The Intestinal Flora with Traditional Chinese Medicine

posted Oct 26, 2020, 12:02 PM by Sophia Sophia   [ updated Oct 26, 2020, 3:12 PM ]

This intestinal flora subject has been a hot research topic in the past two years, so there are very vigorous research results. I use Traditional Chinese Medicine(TCM) to introduce the intestinal flora imbalance.

Let's first take a brief look at Western medicine's understanding of intestinal probiotic flora. Intestinal flora refers to the flora distributed in the small and large intestines.

The small intestine is an aerobic environment. The large intestine is an anaerobic environment, so the flora's distribution on both sides is different, and the large intestine has the most intestinal bacteria. In the small intestine's aerobic environment, there is a large number and distribution of Lactobacillus, a species that is also anaerobic. In the anaerobic environment of the large intestine, most obligate anaerobic Bifidobacterium (Bifidobacterium) live here. Lactobacillus and bifidobacteria are not only occupying the vast majority of the intestinal probiotic flora, but they can also live across the large and small intestines simultaneously and have different functions in different intestines area. These two are also well-known intestinal probiotics.

Most people use probiotics to quickly improve their intestinal flora unbalance problems. Besides, before taking probiotics, adding Diosmectite to absorb harmful pathogens and then excreting them, would be a good idea.

TCM does not have the term intestinal probiotics. TCM's understanding of intestinal flora is based on the ecological disorder of the intestinal environment. Many familiar and well-known syndrome types, such as spleen deficiency syndrome, damp-heat syndrome, etc. are commonly heard but not understood by ordinary people. These syndromes that observe the internal organs' principle based on symptoms express the syndromes caused by the ecological disturbance of TCM's intestinal environment and are used as observations for treatment. The most common syndrome types in research papers are spleen deficiency syndrome and gastrointestinal damp-heat syndrome.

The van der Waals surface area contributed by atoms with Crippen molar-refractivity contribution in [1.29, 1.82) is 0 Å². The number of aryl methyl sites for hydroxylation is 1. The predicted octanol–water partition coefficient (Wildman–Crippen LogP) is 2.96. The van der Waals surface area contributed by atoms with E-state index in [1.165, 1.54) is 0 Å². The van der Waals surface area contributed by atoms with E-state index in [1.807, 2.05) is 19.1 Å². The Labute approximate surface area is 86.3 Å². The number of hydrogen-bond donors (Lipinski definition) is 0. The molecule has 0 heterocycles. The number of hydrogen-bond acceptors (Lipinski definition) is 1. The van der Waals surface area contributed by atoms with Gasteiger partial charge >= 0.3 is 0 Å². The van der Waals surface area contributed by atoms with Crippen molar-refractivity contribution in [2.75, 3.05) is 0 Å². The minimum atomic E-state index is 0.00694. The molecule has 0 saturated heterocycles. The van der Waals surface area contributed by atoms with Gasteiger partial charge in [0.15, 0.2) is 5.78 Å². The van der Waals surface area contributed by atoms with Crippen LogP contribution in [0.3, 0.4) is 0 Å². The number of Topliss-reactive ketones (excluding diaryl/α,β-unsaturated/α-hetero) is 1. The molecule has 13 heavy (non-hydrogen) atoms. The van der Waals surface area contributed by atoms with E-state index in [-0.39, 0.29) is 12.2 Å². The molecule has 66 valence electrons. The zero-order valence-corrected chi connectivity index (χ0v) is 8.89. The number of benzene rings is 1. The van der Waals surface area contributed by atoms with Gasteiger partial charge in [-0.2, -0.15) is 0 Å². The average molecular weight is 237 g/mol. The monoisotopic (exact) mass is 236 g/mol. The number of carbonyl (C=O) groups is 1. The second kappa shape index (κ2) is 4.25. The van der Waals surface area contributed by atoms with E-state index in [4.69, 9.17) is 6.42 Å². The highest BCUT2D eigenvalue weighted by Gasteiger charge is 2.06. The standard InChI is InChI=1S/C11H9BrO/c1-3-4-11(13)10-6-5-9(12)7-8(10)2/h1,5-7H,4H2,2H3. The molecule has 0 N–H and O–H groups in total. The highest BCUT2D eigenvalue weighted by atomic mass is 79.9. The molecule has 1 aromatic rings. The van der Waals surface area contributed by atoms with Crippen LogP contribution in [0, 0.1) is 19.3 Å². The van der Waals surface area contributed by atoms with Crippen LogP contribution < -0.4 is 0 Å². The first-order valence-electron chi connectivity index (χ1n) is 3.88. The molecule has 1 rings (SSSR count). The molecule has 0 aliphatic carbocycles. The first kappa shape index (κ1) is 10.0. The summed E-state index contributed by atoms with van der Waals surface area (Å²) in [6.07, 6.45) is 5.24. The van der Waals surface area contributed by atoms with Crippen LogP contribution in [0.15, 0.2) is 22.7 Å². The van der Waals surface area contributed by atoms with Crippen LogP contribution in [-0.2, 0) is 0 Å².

Let's first look at the syndrome of spleen deficiency. Patients with spleen deficiency syndrome have symptoms such as loose stools and diarrhea. Studies have found that the bifidobacteria in such patients' feces are significantly reduced, and the use of Shenlingbaizhu powder can improve the reduction of bifidobacteria in symptoms such as loose stools and diarrhea. Sijunzi Tang and Lizhong Tang can also increase the diversity of intestinal flora and the number of probiotics.

Also, gastrointestinal damp-heat syndrome, which has burning urgency that easily damages body fluid and biochemical function. It also shows conditional pathogenic bacteria such as Enterobacter, Enterococcus, and Clostridium overgrowth. Further, the content of probiotics such as Bifidobacterium and Lactobacillus is affected by the pathogenesis of damp heat. The pathogenesis of damp-heat affects the difference in content. In TCM, Simo Tang is used to treat spleen-deficiency constipation. Many research studies show that Simo Tang can promote bifidobacteria's proliferation but has a significant inhibitory effect on Escherichia coli.

It can be seen that TCM is also exact and targeted in improving intestinal probiotics. For example, because of the loose stools and diarrhea caused by the decrease of bifidobacteria, Shenlingbaizhu powder can increase bifidobacteria. For example, the same is true when there is a decrease of bifidobacteria, but it causes the spleen deficiency constipation. We can use Simo Tang to increase bifidobacteria.

As long as they are adequately mastered, both TCM and Western medicine have acceptable empirical methods to manage intestinal probiotics.

-- Sophia